Nobel Prize Current Affairs - 2019

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Nobel Prize Literature 2014

The Nobel Prize in Literature for 2014 has been awarded to the French author, Patrick Modiano, “for the art of memory with which he has evoked the most ungraspable human destinies and uncovered the life-world of the occupation”.

The last time a French author won a Nobel for Literature was in 2008 when Jean-Marie Gustave Le Clezio won.

Modiano has also been the recipient of other awards including Grand prix du roman de l’Academie francaise in 1972 and the 2010 prix mondial Cino Del Duca by the Institut de France for lifetime achievement. In 2012, he won the Austrian State Prize for European Literature.

Patrick Modiano

Modiano was born on July 30, 1945 in a suburb of Paris. He studied at the Lycée Henri-IV in Paris. His private geometry coach, Raymond Queneau, was also a writer and had a significant influence on Modiano’s career. His writings are in French, though some have been translated into English and other languages.

He made his writing debut in 1968 with La place de l’étoile. His first work was widely discussed and well known but it hasn’t been translated into English. Most of his work centres around ambiguous themes such as memory, oblivion, identity and guilt. His stories also tend to be of an autobiographical nature and draw upon his city and its history. Some of Modiano’s works have been translated into English, among them Les boulevards de ceinture (1972; Ring Roads : A Novel, 1974), Villa Triste (1975;Villa Triste, 1977), Quartier perdu (1984; A Trace of Malice, 1988) and Voyage de noces (1990; Honeymoon, 1992). His latest work is the novel Pour que tu ne te perdes pas dans le quartier.

Other than an  author of novels, Modiano has also written children’s novels and movie scripts.

Month: Categories: Awards & Honours


Chemistry Nobel Prize 2014

The Royal Swedish Academy of Sciences has announced that the Nobel Prize for Chemistry for the year 2014 is being awarded to Eric Betzig, Stefan W. Hell and William E. Moerner “for the development of super-resolved fluorescence microscopy”. For years, it was assumed that the resolution that could be achieved by optical microscopy was limited to half the wavelength of light. These three scientists overcame this perceived limitation with the help of fluorescent molecules. Their work has made it possible to “study molecular processes in real time” according to the Nobel Committee Chair. The winners will share the prize money of 8 mn kroner.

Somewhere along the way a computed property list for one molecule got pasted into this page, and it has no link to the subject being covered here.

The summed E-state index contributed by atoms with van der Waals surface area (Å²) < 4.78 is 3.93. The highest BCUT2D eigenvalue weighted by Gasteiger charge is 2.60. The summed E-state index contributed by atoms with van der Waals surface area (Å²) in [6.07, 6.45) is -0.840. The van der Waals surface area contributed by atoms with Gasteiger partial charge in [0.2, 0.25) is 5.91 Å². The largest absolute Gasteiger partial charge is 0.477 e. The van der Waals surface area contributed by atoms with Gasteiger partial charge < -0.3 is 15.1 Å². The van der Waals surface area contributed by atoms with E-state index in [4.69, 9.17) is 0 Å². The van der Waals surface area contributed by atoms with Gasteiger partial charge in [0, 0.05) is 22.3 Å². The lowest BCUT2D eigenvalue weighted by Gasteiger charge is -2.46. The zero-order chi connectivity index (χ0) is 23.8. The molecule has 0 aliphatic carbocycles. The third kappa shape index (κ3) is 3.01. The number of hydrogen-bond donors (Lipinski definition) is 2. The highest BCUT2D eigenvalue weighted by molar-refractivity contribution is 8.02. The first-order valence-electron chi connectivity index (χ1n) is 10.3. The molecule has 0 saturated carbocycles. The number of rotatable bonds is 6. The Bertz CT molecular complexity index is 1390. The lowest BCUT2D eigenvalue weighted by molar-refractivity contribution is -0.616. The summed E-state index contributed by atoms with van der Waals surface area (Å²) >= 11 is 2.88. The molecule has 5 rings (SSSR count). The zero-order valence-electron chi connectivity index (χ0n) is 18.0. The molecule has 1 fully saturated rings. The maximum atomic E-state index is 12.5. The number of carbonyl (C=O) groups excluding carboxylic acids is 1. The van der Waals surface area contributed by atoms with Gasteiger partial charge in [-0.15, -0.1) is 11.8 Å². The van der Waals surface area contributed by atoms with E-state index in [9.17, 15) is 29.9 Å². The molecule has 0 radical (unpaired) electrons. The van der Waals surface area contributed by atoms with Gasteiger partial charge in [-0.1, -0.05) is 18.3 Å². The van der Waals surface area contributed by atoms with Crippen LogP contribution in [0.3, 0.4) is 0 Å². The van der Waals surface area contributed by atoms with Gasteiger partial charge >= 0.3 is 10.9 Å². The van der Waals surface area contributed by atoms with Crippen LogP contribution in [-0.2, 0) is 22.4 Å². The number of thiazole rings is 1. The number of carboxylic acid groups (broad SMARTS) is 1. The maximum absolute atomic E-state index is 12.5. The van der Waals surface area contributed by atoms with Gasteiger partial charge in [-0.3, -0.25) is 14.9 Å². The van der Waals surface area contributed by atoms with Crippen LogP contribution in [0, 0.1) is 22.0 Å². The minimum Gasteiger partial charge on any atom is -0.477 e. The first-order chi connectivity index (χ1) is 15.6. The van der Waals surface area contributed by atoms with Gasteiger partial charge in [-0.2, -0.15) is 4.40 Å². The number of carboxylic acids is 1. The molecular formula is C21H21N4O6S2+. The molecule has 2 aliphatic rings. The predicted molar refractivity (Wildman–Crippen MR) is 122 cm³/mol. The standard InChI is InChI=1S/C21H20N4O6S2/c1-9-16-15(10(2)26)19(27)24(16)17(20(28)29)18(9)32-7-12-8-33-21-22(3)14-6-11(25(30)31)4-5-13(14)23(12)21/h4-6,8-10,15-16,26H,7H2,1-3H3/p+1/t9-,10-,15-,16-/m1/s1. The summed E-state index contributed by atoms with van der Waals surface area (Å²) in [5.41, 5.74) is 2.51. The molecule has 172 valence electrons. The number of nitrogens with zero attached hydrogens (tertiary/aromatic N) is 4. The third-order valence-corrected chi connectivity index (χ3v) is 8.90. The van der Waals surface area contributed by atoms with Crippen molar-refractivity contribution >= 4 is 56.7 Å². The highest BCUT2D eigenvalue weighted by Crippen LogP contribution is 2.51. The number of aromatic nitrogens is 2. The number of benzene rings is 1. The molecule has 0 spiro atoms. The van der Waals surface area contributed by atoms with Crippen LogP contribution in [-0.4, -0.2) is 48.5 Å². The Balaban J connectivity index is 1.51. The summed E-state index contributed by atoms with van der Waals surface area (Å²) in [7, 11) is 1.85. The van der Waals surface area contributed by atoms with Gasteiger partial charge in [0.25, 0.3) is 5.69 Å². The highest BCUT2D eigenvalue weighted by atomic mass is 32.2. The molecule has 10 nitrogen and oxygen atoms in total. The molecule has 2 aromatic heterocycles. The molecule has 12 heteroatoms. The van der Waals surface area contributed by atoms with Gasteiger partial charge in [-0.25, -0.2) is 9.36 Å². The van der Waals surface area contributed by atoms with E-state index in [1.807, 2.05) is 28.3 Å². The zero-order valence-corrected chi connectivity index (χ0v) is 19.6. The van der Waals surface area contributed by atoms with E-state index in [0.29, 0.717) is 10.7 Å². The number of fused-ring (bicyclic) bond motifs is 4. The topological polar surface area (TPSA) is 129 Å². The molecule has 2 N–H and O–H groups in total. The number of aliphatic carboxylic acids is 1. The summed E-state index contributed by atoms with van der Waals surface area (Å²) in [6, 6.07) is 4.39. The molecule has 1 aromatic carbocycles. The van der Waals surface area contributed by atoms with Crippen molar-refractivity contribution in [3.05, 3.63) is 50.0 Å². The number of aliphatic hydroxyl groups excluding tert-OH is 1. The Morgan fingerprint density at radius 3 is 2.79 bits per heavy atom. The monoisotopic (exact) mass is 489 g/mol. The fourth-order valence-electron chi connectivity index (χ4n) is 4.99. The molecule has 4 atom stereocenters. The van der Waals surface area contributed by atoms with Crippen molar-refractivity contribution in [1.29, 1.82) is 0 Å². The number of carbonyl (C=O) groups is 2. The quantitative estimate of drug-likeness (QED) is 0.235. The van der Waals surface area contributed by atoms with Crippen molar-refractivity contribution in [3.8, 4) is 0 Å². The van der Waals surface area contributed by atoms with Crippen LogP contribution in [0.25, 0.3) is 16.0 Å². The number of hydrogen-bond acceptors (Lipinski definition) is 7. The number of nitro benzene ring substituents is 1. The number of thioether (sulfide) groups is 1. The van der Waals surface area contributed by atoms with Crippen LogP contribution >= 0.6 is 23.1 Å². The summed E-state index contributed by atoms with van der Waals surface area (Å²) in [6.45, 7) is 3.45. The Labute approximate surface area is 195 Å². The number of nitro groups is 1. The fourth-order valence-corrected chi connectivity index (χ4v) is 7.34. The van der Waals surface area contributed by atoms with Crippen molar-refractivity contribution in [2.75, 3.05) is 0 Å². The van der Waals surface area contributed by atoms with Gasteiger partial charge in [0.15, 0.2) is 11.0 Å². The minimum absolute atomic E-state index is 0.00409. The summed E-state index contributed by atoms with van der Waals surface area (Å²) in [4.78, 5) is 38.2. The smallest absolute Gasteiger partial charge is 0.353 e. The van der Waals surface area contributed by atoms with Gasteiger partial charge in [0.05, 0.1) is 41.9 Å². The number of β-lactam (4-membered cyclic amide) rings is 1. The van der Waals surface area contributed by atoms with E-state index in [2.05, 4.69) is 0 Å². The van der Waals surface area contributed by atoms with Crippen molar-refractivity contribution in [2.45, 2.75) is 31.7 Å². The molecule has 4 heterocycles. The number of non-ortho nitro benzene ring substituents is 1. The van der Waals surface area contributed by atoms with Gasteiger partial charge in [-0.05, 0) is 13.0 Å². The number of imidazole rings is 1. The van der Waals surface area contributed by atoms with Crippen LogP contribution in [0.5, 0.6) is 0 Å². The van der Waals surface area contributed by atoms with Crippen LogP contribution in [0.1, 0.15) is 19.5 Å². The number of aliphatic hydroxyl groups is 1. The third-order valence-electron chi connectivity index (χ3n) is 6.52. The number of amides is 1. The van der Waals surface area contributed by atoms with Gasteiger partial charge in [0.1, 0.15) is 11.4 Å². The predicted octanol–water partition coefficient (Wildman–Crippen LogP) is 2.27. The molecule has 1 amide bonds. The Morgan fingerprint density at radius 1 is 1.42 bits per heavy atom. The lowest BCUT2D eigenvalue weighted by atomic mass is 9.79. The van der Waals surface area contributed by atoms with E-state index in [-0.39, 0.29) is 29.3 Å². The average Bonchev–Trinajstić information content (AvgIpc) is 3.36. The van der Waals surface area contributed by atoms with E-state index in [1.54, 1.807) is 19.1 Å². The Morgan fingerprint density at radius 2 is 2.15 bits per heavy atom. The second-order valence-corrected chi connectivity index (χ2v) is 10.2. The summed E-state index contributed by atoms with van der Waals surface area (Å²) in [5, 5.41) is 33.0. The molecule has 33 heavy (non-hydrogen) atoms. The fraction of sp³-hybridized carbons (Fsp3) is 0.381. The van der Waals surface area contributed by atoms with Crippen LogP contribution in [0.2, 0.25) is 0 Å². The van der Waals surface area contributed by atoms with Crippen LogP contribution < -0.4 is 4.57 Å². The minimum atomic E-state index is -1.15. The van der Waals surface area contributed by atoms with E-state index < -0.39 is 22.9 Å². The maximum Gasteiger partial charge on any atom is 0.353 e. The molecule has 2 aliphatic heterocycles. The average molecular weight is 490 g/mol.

nobel-prize-chemistry-winneLimitation on Resolution

It was assumed by the scientific community that it would be impossible to study living cells in its tiniest molecular detail. The microscopist Ernst Abbe had set 0.2 micrometres as the maximum resolution that could be achieved through optical microscopy. This development took place in 1873, and for decades no scientist could achieve a better resolution. These three scientists surpassed Abbe’s limitation and enabled scientists to analyse the nanoscopic world. The scientists have been awarded for their work with two different approaches, namely, stimulated emission depletion (STED) microscopy and single molecule microscopy.

Work of Stefan Hell

Stefan Hell developed the STED microscopy method in 2000. To better Abbe’s resolution, he used two laser beams. One beam stimulated the fluorescent molecules to grow, while the other beam cancelled out all fluorescence except that in a nanometer sized volume.

Work of Betzig and Moerner

Betzig and Moerner worked with single molecule microscopy. This method is based on the ability to turn the fluorescence of molecules on and off. A couple of different molecules are allowed to glow each time the image is recorded;. Then, all the recorded images are superimposed to form one complete image covering all molecules. This method was first tested in 2006.

Breakthrough work

The work done by these scientists enables researchers and other to analyse individual molecules, thus enabling them to carry on further research. With the ability to look at individual molecules, we can better understand the human anatomy and the occurrence of various diseases.

About Eric Betzig

Eric Betzig is an American citizen who born in 1960 in USA. He is a Group Leader at the Janelia Research Campus at the Howard Hughes Medical Institute in USA

About Stefan W. Hell

Stefan W. Hell is a German citizen who was born in Romania in 1962. He is Director at the Max Planck Institute for Biophysical Chemistry in Göttingen, and Division head at the German Cancer Research Center in Heidelberg, Germany.

William E. Moerner

William E. Moerner is an American citizen who was born in USA in 1953. He is the Harry S. Mosher Professor in Chemistry and Professor of Applied Physics at Stanford University in USA.

Month: Categories: Awards & Honours